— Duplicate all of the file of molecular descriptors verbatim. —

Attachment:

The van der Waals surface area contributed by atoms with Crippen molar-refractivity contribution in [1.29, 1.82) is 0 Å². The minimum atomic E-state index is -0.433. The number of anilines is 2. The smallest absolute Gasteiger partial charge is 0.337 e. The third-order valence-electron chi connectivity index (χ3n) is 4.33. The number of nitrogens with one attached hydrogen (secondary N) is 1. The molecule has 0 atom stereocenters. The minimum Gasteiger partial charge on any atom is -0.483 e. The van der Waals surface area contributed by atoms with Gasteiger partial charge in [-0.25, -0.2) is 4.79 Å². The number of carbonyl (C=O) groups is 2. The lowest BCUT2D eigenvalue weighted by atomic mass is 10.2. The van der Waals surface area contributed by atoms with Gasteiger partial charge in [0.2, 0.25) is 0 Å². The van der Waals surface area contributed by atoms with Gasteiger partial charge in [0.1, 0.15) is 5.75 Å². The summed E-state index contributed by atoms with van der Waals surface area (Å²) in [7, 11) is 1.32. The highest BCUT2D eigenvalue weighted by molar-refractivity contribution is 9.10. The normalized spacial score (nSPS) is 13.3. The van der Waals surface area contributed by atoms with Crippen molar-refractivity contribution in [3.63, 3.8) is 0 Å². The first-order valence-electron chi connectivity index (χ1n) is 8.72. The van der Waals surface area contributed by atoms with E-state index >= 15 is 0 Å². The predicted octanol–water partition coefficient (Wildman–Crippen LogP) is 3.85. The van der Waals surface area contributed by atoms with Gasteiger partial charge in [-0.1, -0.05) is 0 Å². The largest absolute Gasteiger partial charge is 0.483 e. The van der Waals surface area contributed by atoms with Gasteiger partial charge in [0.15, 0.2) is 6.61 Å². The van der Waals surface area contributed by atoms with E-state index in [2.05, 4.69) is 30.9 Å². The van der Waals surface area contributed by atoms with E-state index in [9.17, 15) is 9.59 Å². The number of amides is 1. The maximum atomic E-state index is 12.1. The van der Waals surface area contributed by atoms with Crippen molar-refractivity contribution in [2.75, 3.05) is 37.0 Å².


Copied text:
The van der Waals surface area contributed by atoms with Crippen molar-refractivity contribution in [1.29, 1.82) is 0 Å². The minimum atomic E-state index is -0.433. The number of anilines is 2. The smallest absolute Gasteiger partial charge is 0.337 e. The third-order valence-electron chi connectivity index (χ3n) is 4.33. The number of nitrogens with one attached hydrogen (secondary N) is 1. The molecule has 0 atom stereocenters. The minimum Gasteiger partial charge on any atom is -0.483 e. The van der Waals surface area contributed by atoms with Gasteiger partial charge in [-0.25, -0.2) is 4.79 Å². The number of carbonyl (C=O) groups is 2. The lowest BCUT2D eigenvalue weighted by atomic mass is 10.2. The van der Waals surface area contributed by atoms with Gasteiger partial charge in [0.2, 0.25) is 0 Å². The van der Waals surface area contributed by atoms with Gasteiger partial charge in [0.1, 0.15) is 5.75 Å². The summed E-state index contributed by atoms with van der Waals surface area (Å²) in [7, 11) is 1.32. The highest BCUT2D eigenvalue weighted by molar-refractivity contribution is 9.10. The normalized spacial score (nSPS) is 13.3. The van der Waals surface area contributed by atoms with Crippen molar-refractivity contribution in [3.63, 3.8) is 0 Å². The first-order valence-electron chi connectivity index (χ1n) is 8.72. The van der Waals surface area contributed by atoms with E-state index >= 15 is 0 Å². The predicted octanol–water partition coefficient (Wildman–Crippen LogP) is 3.85. The van der Waals surface area contributed by atoms with Gasteiger partial charge in [-0.1, -0.05) is 0 Å². The largest absolute Gasteiger partial charge is 0.483 e. The van der Waals surface area contributed by atoms with Gasteiger partial charge in [0.15, 0.2) is 6.61 Å². The van der Waals surface area contributed by atoms with E-state index in [2.05, 4.69) is 30.9 Å². The van der Waals surface area contributed by atoms with E-state index in [9.17, 15) is 9.59 Å². The number of amides is 1. The maximum atomic E-state index is 12.1. The van der Waals surface area contributed by atoms with Crippen molar-refractivity contribution in [2.75, 3.05) is 37.0 Å².